What is a ‘tree’ to the general Minnesota public?
Most people would not think of defining it, answering something like “a woody perennial plant usually of fewer than five upright stems”.
If asked, most people will answer, “an elm”…..or “a maple” or ‘oak’…..not thinking that a White Pine and Colorado Spruce are also trees. So is a redbud and a pagoda dogwood, and even a winged euonymus, which is usually sold as a shrub at your local nursery.
The golden chamaecyparis, now becoming popular at the local Twin Cities nurseries are sold as shrubs, but in reality are trees. The same is true of global techny arborvitaes. If you don’t believe me, never prune these ‘shrubs’ and discover their natural size for yourself.
Most Oaks, Maples, even Ash and the Elm are huge trees in our state but become punier as reliable annual rainfall declines.
Among the most common mistakes made when Minnesotans landscape their home grounds is the choice of tree they select…..and forgetting that they might not need a huge shade tree to tower 50 feet or more above any house in view.
Most trees on home properties in the Twin Cities are weed trees, Siberian elms, mulberries, buckthorn, silver maple, green ash, box elders, even American elms.
“I want color”, the homeowner demands. Maples come to mind. “I want a fast growing tree” and silver maple comes to mind, one of the most undesireable trees for any city home lot and most lots beyond.
The green ash is everywhere. It is also fast growing and very weedy…..and cheap, very cheap from mass production thirty and forty years ago when folks hunted around for replacements for the American Elm.
Anything evergreen in trees is almost always called “pine” by our fellow northland natives. Whether spruce, hemlock, arborvitae, fir or pine, they are called pine. As mentioned earlier they are often not thought of as a ‘tree’, only as a pine or evergreen.
There is absolutely no difference between a White Oak, Sugar Maple, and a White or Scotch Pine in their natural growing habit. If their lower branches are not removed, or die out due to lack of light, or are eaten, they all become shade trees…..big shade trees, at that……100 feet high shade trees whether your city neighbor wants shade or not.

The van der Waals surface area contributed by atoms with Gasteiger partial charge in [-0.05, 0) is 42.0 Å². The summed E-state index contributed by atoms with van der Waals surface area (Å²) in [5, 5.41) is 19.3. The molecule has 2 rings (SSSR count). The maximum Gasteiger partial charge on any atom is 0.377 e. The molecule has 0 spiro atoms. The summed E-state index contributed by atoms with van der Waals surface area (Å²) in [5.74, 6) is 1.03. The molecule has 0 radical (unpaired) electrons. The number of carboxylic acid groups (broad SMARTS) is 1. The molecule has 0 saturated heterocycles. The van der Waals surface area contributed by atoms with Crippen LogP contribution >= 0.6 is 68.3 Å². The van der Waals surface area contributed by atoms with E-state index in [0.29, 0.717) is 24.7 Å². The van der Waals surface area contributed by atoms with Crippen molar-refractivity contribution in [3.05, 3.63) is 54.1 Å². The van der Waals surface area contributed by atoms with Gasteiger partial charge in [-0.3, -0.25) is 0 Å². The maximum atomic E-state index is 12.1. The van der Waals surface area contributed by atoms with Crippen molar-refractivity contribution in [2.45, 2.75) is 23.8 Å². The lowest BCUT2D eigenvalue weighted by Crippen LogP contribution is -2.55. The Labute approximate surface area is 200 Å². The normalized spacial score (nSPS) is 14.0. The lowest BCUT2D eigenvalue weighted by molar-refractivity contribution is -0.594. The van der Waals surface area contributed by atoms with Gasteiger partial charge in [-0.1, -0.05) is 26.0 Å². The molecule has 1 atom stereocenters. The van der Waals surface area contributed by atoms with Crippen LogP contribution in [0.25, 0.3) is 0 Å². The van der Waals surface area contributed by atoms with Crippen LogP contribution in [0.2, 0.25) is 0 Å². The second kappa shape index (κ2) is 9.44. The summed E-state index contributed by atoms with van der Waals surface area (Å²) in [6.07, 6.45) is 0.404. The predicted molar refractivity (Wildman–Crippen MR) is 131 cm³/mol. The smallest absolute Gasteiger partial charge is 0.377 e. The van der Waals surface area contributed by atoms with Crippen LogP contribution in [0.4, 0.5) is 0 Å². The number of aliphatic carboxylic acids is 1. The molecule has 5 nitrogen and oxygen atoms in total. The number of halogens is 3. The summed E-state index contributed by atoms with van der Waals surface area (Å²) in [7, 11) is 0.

Folks generally don’t like to cut down trees on their own premises. It’s an emotional thing. Some of the Colorado spruce around the Twin Cities are 80% dead and show every per cent of the ugly deadness…..yet, no one cuts them out to make their home grounds more beautiful.
Most homeowners for that matter take their home grounds as it is without much thought of beauty.
I am not a fan of crab apples. Unless our clients demand “crabs” we prefer the redbud and the pagoda dogwood among the smaller class of trees usually sold as ornamentals.
A far more beautiful tree than any crab apple, in my view, of course, is a new one for our horticultural zone market and not yet readily available……the Paperbark Maple, Acer griseum.
No, it does not possess colorful flowers.
It is a neat, very precisely shaped tree in form and leaf, midsized, with the most beautiful colored bark to see back lit in sun. Place it on the South aspect and be captivated by its radiant rich reddish to caramel brown peeling trunk all day long when sunlit. You won’t get much work done, but you sure will be inspired by the scene.
Its fall color depends upon the length of autumn before snowfall. In its native states, Pennsylvania and Ohio, the tree displays as beautiful a fall color of foliage of any tree.
Think carefully before buying any tree to be planted on your home grounds. Consider its mature size and its expected size in ten years. If you live in one of those suburbs where all of the grounds’ top soil was removed, you might be lucky to grow a Box Elder. There is always the Siberian Elm…..which would probably grow well in Hades. You won’t be able to buy it at your local nursery. So, snooker up to a friend living in Minneapolis or in one of its inner suburbs and collect a few of the millions of seeds or simply transplant one of the Siberian Elm already a weed. You won’t mind the tree if you believe that halitosis is better than no breath at all.
Consider how much of your homegrounds you want covered with shade. Lawns grow poorly in shade……think weeds, because they will. Fewer shrubs and perennials grow well in deep shade. Worst of all if your grounds are covered with shade, you cannot see the beauty displayed by the sunlit shadows, character and colors of components which make the landscape a gardened one.
Plant your trees and shrubs according to the path of sunlight across your homegrounds. Remember that the sun without clouds is nature’s spotlight constantly moving across the stage. While the deep shade of the garden may be cooler in summer by twenty degrees, its shade if everywhere will deny the drama of what is specially lit for a few minutes and then slips out of the picture into shade.
The landscape garden’s best friend is the sun. Its second is shade, and third is water.
Beware of planting the big trees. The trouble with these trees is their shade, despite its pleasure….and their roots. Too many big trees on the homegrounds is what makes hostas so popular.